Four children were born to swimmer Lisa Swaim Bloom, who graduated with a bachelor’s of science degree from BYU in 1983. Lisa is now a grandmother of three and has had three daughters graduate from BYU, two of whom also swam butterfly and freestyle for the Cougars. She married a lifeguard at BYU (now a retired police officer) and they also have a son serving in the Army.
“I stayed home with children for 13 years and then began teaching half time for a while,” said Bloom, who resides in Hesperia, Calif. “I am now an assistant principal at a K-8 school in California.”
Four children also have been born to Tammy Kirby Bowers, a former BYU pole vaulter who graduated in 2003 from BYU with a bachelor’s in marriage, family and human development and lives with her husband in Lehi. Their youngest son, two-year-old Landen, was born with heart disease and had a transplant when he was three months old.
Landen has Leopard’s syndrome, one of 200 diagnosed cases in the world (there is one other case in Utah, ironically also in Lehi), chronicled in the family blog www.thelittlelambandthestronglion.blogspot.com
. Landen got his donor heart on Mother’s Day 2010, from a baby girl who died in a car wreck in Ankey, Iowa.
Tammy got her degree from BYU in marriage, family and human development. She takes their immuno-compromised son to 20 hours of appointments each week. Tammy is involved in organ donation and speaks at local hospitals, including once a month at the parent hour at the Primary Children’s Hospital in the neonatal intensive care unit (NICU). Their son will need another heart in the coming years.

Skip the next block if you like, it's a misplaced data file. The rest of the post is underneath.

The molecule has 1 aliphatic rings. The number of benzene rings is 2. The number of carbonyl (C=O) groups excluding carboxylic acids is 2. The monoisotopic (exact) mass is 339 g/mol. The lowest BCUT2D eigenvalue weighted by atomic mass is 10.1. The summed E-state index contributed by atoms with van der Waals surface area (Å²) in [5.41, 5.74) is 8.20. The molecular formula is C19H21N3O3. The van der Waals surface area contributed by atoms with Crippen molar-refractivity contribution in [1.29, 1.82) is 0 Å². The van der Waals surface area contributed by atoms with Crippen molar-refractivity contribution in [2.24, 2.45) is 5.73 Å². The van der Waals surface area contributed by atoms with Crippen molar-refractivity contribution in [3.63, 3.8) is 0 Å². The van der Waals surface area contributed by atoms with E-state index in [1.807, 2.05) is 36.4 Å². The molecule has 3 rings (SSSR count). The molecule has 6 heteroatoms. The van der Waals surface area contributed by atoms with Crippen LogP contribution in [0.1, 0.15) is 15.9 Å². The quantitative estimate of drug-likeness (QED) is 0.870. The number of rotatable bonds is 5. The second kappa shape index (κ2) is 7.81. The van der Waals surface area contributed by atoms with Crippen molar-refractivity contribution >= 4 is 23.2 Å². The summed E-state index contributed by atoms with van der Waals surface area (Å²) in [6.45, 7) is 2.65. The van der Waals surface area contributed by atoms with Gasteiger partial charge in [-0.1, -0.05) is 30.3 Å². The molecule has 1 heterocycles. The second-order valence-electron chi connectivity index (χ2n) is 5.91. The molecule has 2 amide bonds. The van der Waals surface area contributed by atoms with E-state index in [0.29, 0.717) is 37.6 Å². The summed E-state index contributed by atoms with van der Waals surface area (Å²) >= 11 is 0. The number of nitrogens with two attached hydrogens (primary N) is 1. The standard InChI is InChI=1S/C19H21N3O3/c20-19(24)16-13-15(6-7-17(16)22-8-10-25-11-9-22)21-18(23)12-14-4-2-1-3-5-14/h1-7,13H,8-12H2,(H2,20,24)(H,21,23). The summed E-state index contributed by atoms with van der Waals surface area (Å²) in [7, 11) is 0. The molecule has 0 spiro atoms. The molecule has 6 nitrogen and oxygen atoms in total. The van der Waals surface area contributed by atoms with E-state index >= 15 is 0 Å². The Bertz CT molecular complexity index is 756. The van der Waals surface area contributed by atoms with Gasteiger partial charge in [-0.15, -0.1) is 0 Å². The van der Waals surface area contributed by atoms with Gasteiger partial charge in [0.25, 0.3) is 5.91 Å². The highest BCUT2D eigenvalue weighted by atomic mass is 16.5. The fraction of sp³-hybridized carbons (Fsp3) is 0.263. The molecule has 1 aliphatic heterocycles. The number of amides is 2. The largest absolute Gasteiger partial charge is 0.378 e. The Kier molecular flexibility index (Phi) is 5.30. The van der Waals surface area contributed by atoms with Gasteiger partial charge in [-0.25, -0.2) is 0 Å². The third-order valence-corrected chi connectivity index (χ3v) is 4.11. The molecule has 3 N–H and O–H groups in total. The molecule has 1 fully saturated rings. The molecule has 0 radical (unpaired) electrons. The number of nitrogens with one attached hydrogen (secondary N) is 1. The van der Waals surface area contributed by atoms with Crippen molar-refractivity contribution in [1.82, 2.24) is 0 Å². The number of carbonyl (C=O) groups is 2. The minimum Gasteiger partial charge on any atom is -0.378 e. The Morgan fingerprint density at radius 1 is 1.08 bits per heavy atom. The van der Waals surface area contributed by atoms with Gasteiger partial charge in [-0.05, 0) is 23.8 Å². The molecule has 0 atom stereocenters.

Several former BYU athletes have gone on to work in the broadcasting industry, some after notoriety as players in the pros. These include:
· Steve Young and Trevor Matich (both football), analysts for ESPN
· Johnny Miller and Bobby Clampett (both golf) color analysts on the PGA tour
· Vai Sikahema (football) sports anchor with NBC TV in Philadelphia
· Greg Peterson (football), color analyst for the Calgary Stampeders
· Todd Christensen (football), former TV color analyst for NBC and The Mountain
· Brett Benson (football), weatherman on KTVX, channel 4 in Salt Lake City
· Marc Lyons (football), Mark Durrant (basketball), Chuck Cutler (football) and Paul Ruffner (basketball), current and past color analysts for KSL Radio.
· Blaine Fowler (football), color analyst for BYU TV
· Steve Eagar (baseball), news anchor for Fox TV News in Dallas
· Scott Haws (baseball), KSL-TV news anchor in Salt Lake City
· Michael Smith (basketball), color analyst for Los Angeles Clippers
· Ed Eyestone (cross country, track), analyst for ESPN
· Amy Steele Gant (volleyball), former analyst for BYUtv
Other former Cougar football players who have gone on to other professions include:
· Marv Allen, a surgeon at Utah Valley Regional Medical Center
· Blair Buswell, sculptor
· Chuck Cutler, a financial planner in Draper, Utah, who recently served as a mission president in San Antonio
· Craig Christensen and Larry EchoHawk, members of the First Quorum of Seventy
· Richard Hobbs, a pharmaceutical salesman in Shelly, Idaho
· Brian McDonald, works with troubled youth in Draper, Utah
· David Neff, a medical sales manager, Oakley, Utah
Former Cougar basketball players who have gone on to other professions include:
· Devin Durrant, who currently serves as a mission president in Dallas, Texas
· Mike May, who recently served as a mission president in Chile
· Glen Roberts, a local title insurance lawyer
· Steve Schreiner, Provo City attorney